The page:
Contact Us

PW Case Review Form
*    Denotes required field.

   * First Name 

   * Last Name 

   * Email 


   * Please describe your case:

What injury have you suffered?

For verification purposes, please answer the below question:

No Yes, I agree to the Parker Waichman LLP disclaimers. Click here to review.

Yes, I would like to receive the Parker Waichman LLP monthly newsletter, InjuryAlert.

please do not fill out the field below.

Ex-Alger Exec Sentenced

1st Prison Term In Mutual Fund Scandal

Dec 18, 2003 | Newsday

Formerly the vice chairman at Fred Alger Management in Manhattan, Connelly, 40, was sentenced in Manhattan by State Supreme Court Justice James Yates to 1 to 3 years in prison for tampering with evidence associated with the investigation into illegal and improper mutual fund trading. Connelly, who faced a maximum of 4 years in prison, pleaded guilty on Oct. 16 to the felony and agreed to pay a $400,000 civil penalty and be barred from the industry for life.

Connelly resigned after 16 years at the firm when an internal review found evidence of illegal late trading in four Alger mutual funds. Connelly also tried to conceal trading arrangements between his firm and Veras Investment Partners, a hedge fund, according to New York State Attorney General Eliot Spitzer's office, which along with the Securities and Exchange Commission negotiated the plea. He also directed subordinates to delete e-mails and falsely report facts relevant to the investigation.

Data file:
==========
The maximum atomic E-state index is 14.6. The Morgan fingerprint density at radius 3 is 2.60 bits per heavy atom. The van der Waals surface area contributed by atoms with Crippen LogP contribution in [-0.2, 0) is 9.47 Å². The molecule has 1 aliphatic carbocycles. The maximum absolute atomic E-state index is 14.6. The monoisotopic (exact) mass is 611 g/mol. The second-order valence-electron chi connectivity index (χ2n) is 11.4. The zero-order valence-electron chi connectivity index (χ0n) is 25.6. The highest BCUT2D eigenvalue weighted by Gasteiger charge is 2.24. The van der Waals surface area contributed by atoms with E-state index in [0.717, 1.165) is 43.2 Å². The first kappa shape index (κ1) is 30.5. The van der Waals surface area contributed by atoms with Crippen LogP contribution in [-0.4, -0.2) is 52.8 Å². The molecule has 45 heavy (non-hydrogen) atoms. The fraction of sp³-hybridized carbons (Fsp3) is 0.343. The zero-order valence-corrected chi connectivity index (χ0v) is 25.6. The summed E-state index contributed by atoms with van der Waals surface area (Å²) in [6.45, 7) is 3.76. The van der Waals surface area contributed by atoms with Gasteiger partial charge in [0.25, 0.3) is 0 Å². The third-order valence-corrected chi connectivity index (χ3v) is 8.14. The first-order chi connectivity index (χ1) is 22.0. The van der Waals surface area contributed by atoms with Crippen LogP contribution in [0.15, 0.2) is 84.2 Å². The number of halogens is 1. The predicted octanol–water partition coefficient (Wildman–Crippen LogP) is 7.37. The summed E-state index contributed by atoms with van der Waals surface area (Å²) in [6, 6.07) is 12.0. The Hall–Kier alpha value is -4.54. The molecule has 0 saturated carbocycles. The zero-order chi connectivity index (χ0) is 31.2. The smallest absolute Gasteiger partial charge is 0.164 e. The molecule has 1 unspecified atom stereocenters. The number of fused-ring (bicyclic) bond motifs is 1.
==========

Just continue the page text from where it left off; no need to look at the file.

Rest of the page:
Yesterday's sentencing shows the seriousness by which regulators and the courts view the crimes, said a spokeswoman for Spitzer. Though Connelly's prison term was based on evidence tampering and not market timing, industry observers said it should send a message to others.

Connelly was among the first to fall in the 3-month-old scandal, which has engulfed more than a dozen mutual fund families and brokerage houses, including Putnam Investments and Prudential Securities. State and federal regulators, who have subpoenaed scores of firms, are investigating illegal late trading mutual fund trades made after the 4 p.m. deadline that get that day's price rather than the next day's and improper market timing, in which firms waive their rapid trading rules for certain large investors.

Several executives, including mutual fund firm founders Richard Strong, Gary Pilgrim and Harold Baxter, have had to step down because of the probe. Connelly, however, is the highest-level executive to plead guilty.

Related articles Other articles
Parker Waichman Accolades And Reviews Best Lawyers Find Us On Avvo